Friday, April 5, 2013

Peter Criss' From Makeup to Breakup

About a year ago I posted a review of Ace Frehley's memoir No Regrets. Apparently Kiss bandmate Peter Criss was inspired (or felt challenged) to write his own memoir, entitled Makeup to Breakup. It's going to be hard to sell either of these memoirs to you if you're not a fan of Kiss, but if you are a fan then you'll certainly be satisfied by reading either (or both). I'd say that Criss' memoir is the better of the two since he seems to remember a lot more, though at times his level of detail is a little too much.

Criss was the eldest member of Kiss and after drumming in a number of  New York bands he was brought in to the band before it had recorded an album by an ad in Rolling Stone magazine. Criss is excellent at offering portraits of the band members as they changed through the years. He seems to have some affection for Gene Simmons, though he mostly portrays him as arrogant and ultimately cutthroat. Some of the details of Simmons' lack of hygiene must be read to be believed. Ace Frehley, who entered the band at around the same time as Criss, is shown to be a lazy drug addict and drunk though he was perhaps the one that was Criss' greatest friend in the band in the early days. Paul Stanley remains enigmatic (as was the case in Frehley's biography as well) and in love with his own reflection.

Criss also does a good job giving credit to Bill Aucoin who managed Kiss in its earliest days and even paid for their tours with his own American Express card before the band was able to make it to the big time. We also get stories of seemingly every girlfriend that Criss has had, including multiple ex-wives (and one current one).

It's pretty clear that Criss feels betrayed and cheated by his former bandmates and much of the second half of this book is dedicated to clearing the air about how he was treated on later reunion tours. We also learn about his drinking, his depression and his medical issues, including a late bout with breast cancer. As far as rock star biographies go, this is a pretty entertaining one with much credit going to Larry "Ratso" Sloman, who has co-authored a number of other musician biographies. Unfortunately, at times it also feels like Criss needs to fit in every single anecdote that he can remember, so it does occasionally feel wearying. But if you are the audience for this kind of book there is no reason why you won't enjoy it.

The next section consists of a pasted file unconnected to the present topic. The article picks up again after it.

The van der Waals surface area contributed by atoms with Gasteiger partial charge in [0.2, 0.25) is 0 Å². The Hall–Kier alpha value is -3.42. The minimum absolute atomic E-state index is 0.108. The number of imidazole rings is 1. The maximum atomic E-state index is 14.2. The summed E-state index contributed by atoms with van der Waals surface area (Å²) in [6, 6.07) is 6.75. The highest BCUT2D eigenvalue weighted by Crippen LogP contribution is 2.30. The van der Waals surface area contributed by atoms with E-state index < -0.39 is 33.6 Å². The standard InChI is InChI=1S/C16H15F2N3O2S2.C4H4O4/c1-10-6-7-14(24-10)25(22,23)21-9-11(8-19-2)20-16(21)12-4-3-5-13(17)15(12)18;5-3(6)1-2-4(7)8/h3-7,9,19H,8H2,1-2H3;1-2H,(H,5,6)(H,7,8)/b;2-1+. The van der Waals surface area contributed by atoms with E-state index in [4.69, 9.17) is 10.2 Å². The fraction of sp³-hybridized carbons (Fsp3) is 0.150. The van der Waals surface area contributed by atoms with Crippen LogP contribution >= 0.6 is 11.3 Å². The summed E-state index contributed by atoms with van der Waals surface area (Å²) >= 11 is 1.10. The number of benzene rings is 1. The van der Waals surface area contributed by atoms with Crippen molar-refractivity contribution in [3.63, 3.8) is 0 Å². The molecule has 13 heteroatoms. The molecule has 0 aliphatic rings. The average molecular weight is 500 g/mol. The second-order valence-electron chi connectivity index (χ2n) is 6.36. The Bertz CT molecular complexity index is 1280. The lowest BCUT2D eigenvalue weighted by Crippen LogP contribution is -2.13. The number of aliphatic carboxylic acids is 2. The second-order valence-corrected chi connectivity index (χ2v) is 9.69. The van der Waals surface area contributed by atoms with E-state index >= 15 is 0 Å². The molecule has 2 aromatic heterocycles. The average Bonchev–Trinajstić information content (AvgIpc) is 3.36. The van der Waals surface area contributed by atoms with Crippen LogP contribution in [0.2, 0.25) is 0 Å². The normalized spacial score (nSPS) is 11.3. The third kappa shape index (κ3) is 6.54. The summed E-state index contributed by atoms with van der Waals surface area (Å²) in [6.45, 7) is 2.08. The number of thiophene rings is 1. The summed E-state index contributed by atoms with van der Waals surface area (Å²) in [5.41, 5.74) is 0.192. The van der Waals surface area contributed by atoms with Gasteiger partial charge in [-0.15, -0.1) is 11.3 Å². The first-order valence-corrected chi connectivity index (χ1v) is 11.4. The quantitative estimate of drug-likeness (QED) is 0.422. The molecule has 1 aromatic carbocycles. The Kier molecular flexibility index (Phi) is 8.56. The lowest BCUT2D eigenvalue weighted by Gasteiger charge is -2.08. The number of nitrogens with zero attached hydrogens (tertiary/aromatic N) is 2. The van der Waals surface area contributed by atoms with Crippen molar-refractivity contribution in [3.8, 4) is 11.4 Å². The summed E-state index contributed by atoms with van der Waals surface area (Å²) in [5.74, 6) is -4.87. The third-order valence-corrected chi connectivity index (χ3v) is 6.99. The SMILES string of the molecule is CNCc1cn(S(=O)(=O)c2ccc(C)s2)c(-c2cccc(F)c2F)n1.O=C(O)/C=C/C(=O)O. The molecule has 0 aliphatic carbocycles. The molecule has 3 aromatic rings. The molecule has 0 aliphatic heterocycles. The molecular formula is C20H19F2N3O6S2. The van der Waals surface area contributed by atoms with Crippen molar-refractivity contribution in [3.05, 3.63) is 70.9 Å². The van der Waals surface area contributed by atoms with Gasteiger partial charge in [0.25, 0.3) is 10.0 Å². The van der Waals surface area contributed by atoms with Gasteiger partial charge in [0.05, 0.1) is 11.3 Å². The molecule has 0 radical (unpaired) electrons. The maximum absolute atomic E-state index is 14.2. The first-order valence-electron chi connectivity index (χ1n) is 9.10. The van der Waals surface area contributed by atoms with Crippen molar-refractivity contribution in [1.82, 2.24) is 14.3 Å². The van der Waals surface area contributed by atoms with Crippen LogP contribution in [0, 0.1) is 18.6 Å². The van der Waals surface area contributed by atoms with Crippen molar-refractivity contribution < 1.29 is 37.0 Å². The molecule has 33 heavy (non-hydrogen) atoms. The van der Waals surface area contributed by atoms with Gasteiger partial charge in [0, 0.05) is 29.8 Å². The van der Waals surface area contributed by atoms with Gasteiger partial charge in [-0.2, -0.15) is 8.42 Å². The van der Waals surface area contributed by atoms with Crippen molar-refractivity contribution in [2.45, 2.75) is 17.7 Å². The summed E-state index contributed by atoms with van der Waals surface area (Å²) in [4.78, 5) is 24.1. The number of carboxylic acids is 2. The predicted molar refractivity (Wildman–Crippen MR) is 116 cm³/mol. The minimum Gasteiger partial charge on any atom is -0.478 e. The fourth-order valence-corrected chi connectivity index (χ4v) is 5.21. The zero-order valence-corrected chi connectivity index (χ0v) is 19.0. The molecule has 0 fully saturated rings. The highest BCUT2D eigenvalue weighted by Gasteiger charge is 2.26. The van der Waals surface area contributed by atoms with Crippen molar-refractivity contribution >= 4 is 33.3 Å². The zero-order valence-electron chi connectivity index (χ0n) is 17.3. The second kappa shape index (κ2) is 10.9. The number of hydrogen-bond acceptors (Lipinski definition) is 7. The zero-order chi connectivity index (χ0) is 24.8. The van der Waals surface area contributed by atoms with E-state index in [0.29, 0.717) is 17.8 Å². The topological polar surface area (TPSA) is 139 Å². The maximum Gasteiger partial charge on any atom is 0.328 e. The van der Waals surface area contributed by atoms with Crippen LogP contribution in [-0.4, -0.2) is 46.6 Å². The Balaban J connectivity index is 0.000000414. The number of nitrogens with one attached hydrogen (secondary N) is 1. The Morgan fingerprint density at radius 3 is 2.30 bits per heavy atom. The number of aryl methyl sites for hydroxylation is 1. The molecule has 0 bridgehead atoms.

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1 comment:

  1. The Criss memoir is by far the best to date. The comment about the Frehley or Criss memoirs being difficult to sell to non-KISS fans has now been proven to be erroneous, as the Criss memoir made the N.Y. Times best sellers list.
    Just when you thought that Simmons might be the "final word" about KISS, Peter levels the playing field and in a blunt and very moving memoir fills the reader in on the other aspect of KISS: control and ego. Simmons wrote that KISS often ran on two flat tires. Peter and Ace, on all accounts, liked to numb their senses. At the same time, however, KISS had (and perhaps still has) two over-inflated tires. Two (Simmons and Stanley) original members have always had a view of their own song writing and musical abilities that far exceeded reality. Psycho Circus is classic case. Peter's memoir attests to what many fans knew decades ago. Peter and Ace were creatively constrained in KISS.
    Probably the best part of the memoir is the account Peter's breast cancer victory and subsequent efforts to generate awareness. The humanitarian in Peter Criss transcends KISS and is worth more than any gold or platinum record. The public recognition in this area is a silencer when it comes to those whom like to level cheap shots at the real Catman.
    Congratulations to Peter Criss on a great memoir.


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